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Lily Allen’s epic fail

By in Opinions

LUCAS WAGNER
The Gateway (University of Alberta)

EDMONTON (CUP) ”“ In a somewhat surprising move last month, Lily Allen came out heavily in support of proposed U.K. anti-file sharing legislation.

The “three-strikes” legislation, which would ban copyright infringers from the Internet after three offences, has been called heavy-handed by many, including groups like Pink Floyd and Radiohead.
Lily Allen in concert
Allen believed so heavily in her anti-infringement stance that she created a blog, entitled “It’s Not Alright,” to speak out against file sharing. Featuring posts from musicians on the pro-punishment side of the debate, the blog initially looked somewhat promising, providing a counterpoint to the hordes of pro-file sharing users on the web.

Promising, that is, until she did some unauthorized copying and distribution of her own. Seemingly unaware of the fact that copying text is equivalent to copying music, Allen copy-and-pasted an interview with 50 Cent from tech news site Techdirt entirely without attribution. Allen neglected to even put a courtesy link back to the original site or post the name of the article’s author or put anything on her blog indicating that she lifted the text wholesale from another source.

Naturally, the Internet erupted with comments on and criticism of Allen’s actions. Bloggers cried foul on her “do as I say, not as I do” attitude, and rightly so. But Allen, instead of gracefully accepting her wrong-doing, posted an all-caps “apology” to her blog, claiming it was “OVIOUS” [sic] that the words she posted weren’t hers.

However “ovious” it may be, unfortunately it’s still wrong. If Allen were a university student, her plagiarism would have her kicked out for academic dishonesty. At least the file sharers have the dignity to attribute the tracks being passed around the Internet to their original creators.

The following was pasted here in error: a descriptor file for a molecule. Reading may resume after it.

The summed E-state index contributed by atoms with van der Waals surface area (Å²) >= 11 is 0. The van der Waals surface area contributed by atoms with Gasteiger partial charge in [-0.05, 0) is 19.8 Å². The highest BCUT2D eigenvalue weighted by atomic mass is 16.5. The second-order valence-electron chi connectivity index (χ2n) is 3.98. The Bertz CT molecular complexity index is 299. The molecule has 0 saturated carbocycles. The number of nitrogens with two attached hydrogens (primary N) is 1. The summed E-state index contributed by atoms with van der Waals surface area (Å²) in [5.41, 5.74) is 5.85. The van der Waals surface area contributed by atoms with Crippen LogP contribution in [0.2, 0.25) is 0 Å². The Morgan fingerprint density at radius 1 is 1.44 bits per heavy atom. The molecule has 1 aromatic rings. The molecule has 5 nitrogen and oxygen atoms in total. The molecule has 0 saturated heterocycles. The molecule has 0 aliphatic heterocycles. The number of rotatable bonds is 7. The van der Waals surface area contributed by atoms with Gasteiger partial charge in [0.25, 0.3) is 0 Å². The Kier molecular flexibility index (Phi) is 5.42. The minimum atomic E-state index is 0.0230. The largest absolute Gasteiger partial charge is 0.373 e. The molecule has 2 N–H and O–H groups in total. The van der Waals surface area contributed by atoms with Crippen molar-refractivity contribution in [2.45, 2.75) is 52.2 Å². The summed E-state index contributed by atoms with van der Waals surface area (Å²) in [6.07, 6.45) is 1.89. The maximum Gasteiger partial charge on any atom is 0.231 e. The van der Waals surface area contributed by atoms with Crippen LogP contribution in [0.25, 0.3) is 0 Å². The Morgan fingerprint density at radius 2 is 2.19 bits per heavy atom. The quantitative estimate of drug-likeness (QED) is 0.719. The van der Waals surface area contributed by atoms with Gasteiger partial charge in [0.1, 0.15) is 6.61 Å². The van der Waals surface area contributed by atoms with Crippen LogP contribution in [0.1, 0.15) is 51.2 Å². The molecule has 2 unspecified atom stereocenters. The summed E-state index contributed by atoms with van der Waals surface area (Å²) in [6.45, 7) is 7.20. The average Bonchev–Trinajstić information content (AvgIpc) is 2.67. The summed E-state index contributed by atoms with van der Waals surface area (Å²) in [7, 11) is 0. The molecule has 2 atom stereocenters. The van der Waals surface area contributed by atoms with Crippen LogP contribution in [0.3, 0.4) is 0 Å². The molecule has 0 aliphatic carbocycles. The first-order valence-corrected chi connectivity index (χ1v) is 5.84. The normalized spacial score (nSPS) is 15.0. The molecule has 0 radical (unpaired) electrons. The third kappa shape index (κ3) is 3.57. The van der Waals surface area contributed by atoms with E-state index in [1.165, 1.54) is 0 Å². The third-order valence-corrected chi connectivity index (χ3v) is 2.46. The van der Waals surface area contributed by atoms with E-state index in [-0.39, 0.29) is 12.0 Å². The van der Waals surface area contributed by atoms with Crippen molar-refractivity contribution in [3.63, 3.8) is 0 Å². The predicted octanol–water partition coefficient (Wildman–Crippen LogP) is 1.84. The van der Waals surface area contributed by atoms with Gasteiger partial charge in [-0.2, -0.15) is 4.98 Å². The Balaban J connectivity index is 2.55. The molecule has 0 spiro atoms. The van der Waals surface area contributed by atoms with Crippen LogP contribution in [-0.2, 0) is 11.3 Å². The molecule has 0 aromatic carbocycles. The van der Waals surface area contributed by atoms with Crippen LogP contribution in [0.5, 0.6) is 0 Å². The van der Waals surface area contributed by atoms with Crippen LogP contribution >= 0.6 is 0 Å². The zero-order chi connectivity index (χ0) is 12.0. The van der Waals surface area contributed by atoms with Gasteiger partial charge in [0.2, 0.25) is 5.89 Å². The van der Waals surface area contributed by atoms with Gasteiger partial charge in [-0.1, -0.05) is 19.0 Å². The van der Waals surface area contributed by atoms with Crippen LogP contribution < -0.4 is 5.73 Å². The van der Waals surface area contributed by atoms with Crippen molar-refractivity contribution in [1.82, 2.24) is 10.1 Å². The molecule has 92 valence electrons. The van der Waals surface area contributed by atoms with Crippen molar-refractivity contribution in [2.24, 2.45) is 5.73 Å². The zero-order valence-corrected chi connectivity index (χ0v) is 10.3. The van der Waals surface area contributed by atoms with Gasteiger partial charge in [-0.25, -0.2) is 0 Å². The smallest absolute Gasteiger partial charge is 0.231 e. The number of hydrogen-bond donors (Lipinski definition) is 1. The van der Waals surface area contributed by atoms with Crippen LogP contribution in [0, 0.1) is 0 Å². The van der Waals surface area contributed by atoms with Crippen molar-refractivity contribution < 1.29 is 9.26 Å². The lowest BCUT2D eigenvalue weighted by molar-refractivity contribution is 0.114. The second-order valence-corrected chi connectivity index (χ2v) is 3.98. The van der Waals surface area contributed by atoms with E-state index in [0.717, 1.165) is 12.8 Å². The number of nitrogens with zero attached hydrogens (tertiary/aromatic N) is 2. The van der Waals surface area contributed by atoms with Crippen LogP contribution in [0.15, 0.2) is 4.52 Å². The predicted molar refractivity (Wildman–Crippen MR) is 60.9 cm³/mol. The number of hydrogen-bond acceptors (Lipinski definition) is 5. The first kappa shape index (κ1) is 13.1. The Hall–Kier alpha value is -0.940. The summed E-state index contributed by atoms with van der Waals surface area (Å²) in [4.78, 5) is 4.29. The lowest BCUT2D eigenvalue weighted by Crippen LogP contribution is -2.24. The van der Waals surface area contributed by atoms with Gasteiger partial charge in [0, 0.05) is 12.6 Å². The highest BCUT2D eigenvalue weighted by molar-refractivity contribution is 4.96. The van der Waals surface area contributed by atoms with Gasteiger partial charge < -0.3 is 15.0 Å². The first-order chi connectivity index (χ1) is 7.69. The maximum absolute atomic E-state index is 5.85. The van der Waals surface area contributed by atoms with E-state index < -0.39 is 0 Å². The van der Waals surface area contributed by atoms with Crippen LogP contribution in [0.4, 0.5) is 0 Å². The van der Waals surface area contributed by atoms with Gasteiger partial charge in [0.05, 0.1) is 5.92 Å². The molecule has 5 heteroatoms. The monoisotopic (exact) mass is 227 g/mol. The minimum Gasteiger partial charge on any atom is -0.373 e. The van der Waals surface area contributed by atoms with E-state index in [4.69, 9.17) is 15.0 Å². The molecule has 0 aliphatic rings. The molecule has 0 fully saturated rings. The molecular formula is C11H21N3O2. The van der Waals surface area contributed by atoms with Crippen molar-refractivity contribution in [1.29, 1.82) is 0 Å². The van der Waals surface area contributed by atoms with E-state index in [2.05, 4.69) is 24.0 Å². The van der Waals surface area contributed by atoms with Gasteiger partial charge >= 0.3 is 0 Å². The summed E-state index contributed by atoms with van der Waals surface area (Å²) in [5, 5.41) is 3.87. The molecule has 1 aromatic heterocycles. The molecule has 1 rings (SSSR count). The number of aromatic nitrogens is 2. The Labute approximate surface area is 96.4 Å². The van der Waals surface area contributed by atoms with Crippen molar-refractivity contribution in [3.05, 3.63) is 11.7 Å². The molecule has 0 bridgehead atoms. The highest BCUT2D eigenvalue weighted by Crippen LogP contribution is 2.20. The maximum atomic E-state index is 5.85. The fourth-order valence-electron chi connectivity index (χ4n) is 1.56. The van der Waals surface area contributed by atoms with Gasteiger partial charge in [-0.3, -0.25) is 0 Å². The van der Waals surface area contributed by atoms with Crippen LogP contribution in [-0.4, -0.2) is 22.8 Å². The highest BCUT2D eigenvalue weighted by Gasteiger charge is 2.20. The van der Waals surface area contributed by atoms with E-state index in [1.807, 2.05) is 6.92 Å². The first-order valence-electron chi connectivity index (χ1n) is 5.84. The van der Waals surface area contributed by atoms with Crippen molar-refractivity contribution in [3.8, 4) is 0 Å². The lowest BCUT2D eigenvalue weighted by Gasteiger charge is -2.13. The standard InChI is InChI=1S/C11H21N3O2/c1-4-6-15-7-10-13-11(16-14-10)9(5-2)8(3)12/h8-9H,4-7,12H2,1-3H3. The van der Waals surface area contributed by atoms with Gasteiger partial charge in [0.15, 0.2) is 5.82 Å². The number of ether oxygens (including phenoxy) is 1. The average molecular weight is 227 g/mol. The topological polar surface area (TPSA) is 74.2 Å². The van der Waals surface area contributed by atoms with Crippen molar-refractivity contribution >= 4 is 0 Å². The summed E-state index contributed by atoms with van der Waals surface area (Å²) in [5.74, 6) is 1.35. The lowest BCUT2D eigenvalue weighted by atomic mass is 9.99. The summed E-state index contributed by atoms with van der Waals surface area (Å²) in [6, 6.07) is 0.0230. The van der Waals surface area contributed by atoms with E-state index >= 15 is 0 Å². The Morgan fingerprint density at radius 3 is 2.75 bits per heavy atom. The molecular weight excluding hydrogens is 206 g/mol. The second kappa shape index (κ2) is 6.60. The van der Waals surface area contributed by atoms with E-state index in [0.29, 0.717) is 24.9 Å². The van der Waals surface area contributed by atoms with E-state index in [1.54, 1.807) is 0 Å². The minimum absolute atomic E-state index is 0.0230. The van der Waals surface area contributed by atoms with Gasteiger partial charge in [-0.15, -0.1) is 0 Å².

But it didn’t end there. Eager Techdirt readers happened upon some more copyright infringement by Allen. Her website had a multitude of digital mix tapes available for download, with much of the content from artists other than herself, some from artists not even on her recording label — content she had no right to distribute. If the three-strikes law had been in effect, Allen would have been booted off the Internet a long time ago.

Her defence? “I didn’t have a knowledge of the workings of the music industry back then.” Well, Lily, neither do many of the people sharing your tracks over the web, and they would be punished no matter what their excuse.

So what’s the lesson here? While I could go back and forth on the topics of file sharing, the music industry and copyright, the core issue here is hypocrisy. In a medium where you’re often communicating one-on-one with your audience, transparency is key: the Internet doesn’t allow for someone to do one thing and turn around and say something else. Allen’s actions were wrong but what’s even worse was the fact that she refused to admit any wrongdoing.

In the end, however, justice (in some form) was done or was at least seen to be done. Citing overwhelming “abuse” from commenters, Allen shut down her blog and deleted all the content from it, pulling the mixtapes from her website as well.

Allen’s last Twitter update on Sept. 28 was simply “I am a neo-luddite, goodbye,” so it appears that she’s enacted the controversial three-strikes punishment upon herself and left the Internet for good. She has also left the music industry for good — in a recent statement, she said that she has no future plans to record any more albums.

It’s a pity how copyright infringement can hurt musicians.

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